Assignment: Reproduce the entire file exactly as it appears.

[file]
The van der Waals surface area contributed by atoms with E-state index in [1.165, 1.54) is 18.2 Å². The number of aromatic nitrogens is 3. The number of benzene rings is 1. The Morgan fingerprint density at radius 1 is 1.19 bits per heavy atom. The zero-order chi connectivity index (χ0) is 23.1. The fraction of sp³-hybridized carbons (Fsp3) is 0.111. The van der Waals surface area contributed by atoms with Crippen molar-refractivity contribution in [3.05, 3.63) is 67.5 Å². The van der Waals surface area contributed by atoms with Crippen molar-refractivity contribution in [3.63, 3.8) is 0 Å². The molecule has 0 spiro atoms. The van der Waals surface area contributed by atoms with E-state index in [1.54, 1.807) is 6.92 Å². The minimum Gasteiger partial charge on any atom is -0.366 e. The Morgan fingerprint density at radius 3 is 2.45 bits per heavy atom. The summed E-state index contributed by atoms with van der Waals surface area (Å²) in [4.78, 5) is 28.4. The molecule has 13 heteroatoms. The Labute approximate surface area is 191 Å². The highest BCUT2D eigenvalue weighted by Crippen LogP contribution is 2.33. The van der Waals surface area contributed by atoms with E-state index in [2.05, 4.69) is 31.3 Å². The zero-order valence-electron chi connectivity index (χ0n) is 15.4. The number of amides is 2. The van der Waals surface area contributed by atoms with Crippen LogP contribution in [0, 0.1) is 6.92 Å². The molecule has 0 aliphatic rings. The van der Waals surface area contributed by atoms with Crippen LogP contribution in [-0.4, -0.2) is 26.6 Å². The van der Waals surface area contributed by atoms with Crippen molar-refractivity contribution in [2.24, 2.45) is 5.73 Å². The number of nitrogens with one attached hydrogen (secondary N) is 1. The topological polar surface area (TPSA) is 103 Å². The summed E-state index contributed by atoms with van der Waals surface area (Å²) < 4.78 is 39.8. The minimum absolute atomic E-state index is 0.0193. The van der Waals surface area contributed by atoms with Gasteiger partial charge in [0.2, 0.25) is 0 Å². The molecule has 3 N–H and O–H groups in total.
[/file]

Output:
The van der Waals surface area contributed by atoms with E-state index in [1.165, 1.54) is 18.2 Å². The number of aromatic nitrogens is 3. The number of benzene rings is 1. The Morgan fingerprint density at radius 1 is 1.19 bits per heavy atom. The zero-order chi connectivity index (χ0) is 23.1. The fraction of sp³-hybridized carbons (Fsp3) is 0.111. The van der Waals surface area contributed by atoms with Crippen molar-refractivity contribution in [3.05, 3.63) is 67.5 Å². The van der Waals surface area contributed by atoms with Crippen molar-refractivity contribution in [3.63, 3.8) is 0 Å². The molecule has 0 spiro atoms. The van der Waals surface area contributed by atoms with E-state index in [1.54, 1.807) is 6.92 Å². The minimum Gasteiger partial charge on any atom is -0.366 e. The Morgan fingerprint density at radius 3 is 2.45 bits per heavy atom. The summed E-state index contributed by atoms with van der Waals surface area (Å²) in [4.78, 5) is 28.4. The molecule has 13 heteroatoms. The Labute approximate surface area is 191 Å². The highest BCUT2D eigenvalue weighted by Crippen LogP contribution is 2.33. The van der Waals surface area contributed by atoms with E-state index in [2.05, 4.69) is 31.3 Å². The zero-order valence-electron chi connectivity index (χ0n) is 15.4. The number of amides is 2. The van der Waals surface area contributed by atoms with Crippen LogP contribution in [0, 0.1) is 6.92 Å². The molecule has 0 aliphatic rings. The van der Waals surface area contributed by atoms with Crippen LogP contribution in [-0.4, -0.2) is 26.6 Å². The van der Waals surface area contributed by atoms with Crippen molar-refractivity contribution in [2.24, 2.45) is 5.73 Å². The number of nitrogens with one attached hydrogen (secondary N) is 1. The topological polar surface area (TPSA) is 103 Å². The summed E-state index contributed by atoms with van der Waals surface area (Å²) < 4.78 is 39.8. The minimum absolute atomic E-state index is 0.0193. The van der Waals surface area contributed by atoms with Gasteiger partial charge in [0.2, 0.25) is 0 Å². The molecule has 3 N–H and O–H groups in total.